Lack of sex drive is a common problem for men and women. A survey from the New England Research Institute suggests that 24 percent of men have low testosterone, which can lead to a decreased libido. 1An estimated 22 to 44 percent of women have experienced a lack of sexual desire.2 Why is this problem occurring? One answer may lie in the foods we eat.
Your libido is controlled by your hormones, including estrogen and testosterone. Although testosterone is normally thought of as a male sex hormone, and estrogen as a female hormone, men and women create both hormones. When men have low testosterone, they often suffer from erectile dysfunction and low libido, while testosterone deficiency can also cause a lack of desire in women. 3Your sex hormones can become disrupted by certain chemicals and foods.4 If you consume these foods to excess, your libido may suffer.
Here are six foods that have been scientifically proven to decrease your sex drive.
Sugar is becoming a blame-all ingredient for health problems, including many types of disease and metabolism problems. Add another negative effect to sugar’s list – loss of libido. Sugar can disrupt your hormones, negatively affecting your sex drive. For instance, a study from Massachusetts General Hospital found that glucose, a type of sugar, reduced testosterone levels in male study participants.5 Sugar has also been found to stop your body from making more growth hormone (a natural hormone that regulates your libido), causing you to have less desire for sex.6
Soybeans are a common source of dietary protein. However, there is some evidence that eating an abundance of soy products can kill your libido, particularly for men. This is because soy can mimic estrogen, the primary female sex hormone.7 In 2011, the Harvard School of Medicine documented the case study of a 19-year-old man who ate large quantities of soy products.8 The man lost interest in sex and experienced erectile dysfunction. One year after he stopped eating a diet high in soy, his sexual functions returned to normal. Another study of soy protein supplementation for bodybuilders found that excessive amounts of soy led to a decrease in testosterone.9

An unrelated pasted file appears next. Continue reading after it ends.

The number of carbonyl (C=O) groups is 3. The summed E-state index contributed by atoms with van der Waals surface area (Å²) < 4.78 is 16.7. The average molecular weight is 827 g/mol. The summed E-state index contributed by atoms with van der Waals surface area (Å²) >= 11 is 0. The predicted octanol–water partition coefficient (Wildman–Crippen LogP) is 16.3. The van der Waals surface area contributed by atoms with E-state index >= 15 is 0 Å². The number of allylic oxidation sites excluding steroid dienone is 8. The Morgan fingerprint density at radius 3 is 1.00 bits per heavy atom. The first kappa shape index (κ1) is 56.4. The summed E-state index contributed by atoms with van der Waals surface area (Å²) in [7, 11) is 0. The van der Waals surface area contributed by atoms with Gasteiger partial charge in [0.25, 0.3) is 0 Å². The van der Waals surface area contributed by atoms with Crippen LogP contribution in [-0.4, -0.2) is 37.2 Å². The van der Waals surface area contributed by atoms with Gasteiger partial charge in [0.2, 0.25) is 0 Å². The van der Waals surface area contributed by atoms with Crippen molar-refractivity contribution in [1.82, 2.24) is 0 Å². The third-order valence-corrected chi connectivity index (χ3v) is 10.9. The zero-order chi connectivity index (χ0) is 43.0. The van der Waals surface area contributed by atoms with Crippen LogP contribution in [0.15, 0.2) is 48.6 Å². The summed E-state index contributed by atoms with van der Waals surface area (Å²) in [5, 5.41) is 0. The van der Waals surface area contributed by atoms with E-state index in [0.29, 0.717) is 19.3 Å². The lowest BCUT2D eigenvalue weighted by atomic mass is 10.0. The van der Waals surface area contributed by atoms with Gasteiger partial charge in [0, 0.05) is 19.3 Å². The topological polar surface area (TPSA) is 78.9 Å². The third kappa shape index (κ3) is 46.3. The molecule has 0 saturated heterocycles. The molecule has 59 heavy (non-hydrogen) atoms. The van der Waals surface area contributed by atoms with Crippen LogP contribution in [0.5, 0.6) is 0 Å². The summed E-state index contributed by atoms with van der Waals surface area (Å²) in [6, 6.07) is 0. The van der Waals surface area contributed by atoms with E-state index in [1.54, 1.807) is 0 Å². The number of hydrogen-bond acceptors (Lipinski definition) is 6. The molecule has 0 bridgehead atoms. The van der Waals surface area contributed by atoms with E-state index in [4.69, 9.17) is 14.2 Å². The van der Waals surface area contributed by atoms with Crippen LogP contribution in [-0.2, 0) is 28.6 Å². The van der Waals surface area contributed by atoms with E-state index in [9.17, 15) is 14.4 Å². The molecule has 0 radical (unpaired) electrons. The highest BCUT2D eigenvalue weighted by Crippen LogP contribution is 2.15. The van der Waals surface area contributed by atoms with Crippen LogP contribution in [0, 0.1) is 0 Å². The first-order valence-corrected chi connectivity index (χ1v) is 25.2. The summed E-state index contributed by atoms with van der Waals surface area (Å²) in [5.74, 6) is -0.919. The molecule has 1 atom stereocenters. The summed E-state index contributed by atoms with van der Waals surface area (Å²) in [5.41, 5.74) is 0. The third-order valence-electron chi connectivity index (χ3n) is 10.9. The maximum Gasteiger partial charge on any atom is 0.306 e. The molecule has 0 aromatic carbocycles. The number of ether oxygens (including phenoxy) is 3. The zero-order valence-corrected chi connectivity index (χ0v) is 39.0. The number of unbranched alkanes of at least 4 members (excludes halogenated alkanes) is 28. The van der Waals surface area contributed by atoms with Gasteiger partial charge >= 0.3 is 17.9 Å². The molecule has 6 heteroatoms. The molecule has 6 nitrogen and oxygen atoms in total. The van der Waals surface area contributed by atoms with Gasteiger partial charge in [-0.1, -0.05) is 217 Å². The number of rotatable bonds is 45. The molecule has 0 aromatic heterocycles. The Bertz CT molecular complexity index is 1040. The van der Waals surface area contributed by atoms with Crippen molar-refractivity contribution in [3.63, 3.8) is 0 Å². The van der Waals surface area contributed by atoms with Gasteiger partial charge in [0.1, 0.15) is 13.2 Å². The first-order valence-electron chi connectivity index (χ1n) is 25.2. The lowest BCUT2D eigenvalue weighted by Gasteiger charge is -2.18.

3. Bottled Water or Canned Foods
If you’re regularly drinking water from plastic bottles or eating foods from cans, you could be taking in large amounts of a chemical called Bisphenol A (BPA), which interferes with your body’s natural hormones.10 Excessive amounts of BPA can cause problems such as heart disease, type 2 diabetes, infertility, and sexual problems.
Several studies support this claim. A study of people who worked with BPA found that male workers had a higher risk for sexual dysfunction, including reduced desire and erectile dysfunction.11 Exposure to BPA may also have an impact on fertility for women. A study from the University of California San Francisco found that BPA may affect the quality of a woman’s eggs. 12To decrease your exposure to BPA, consume less canned foods and bottled water. Additionally, you can opt for glass or stainless steel food containers, and refrain from microwaving plastic.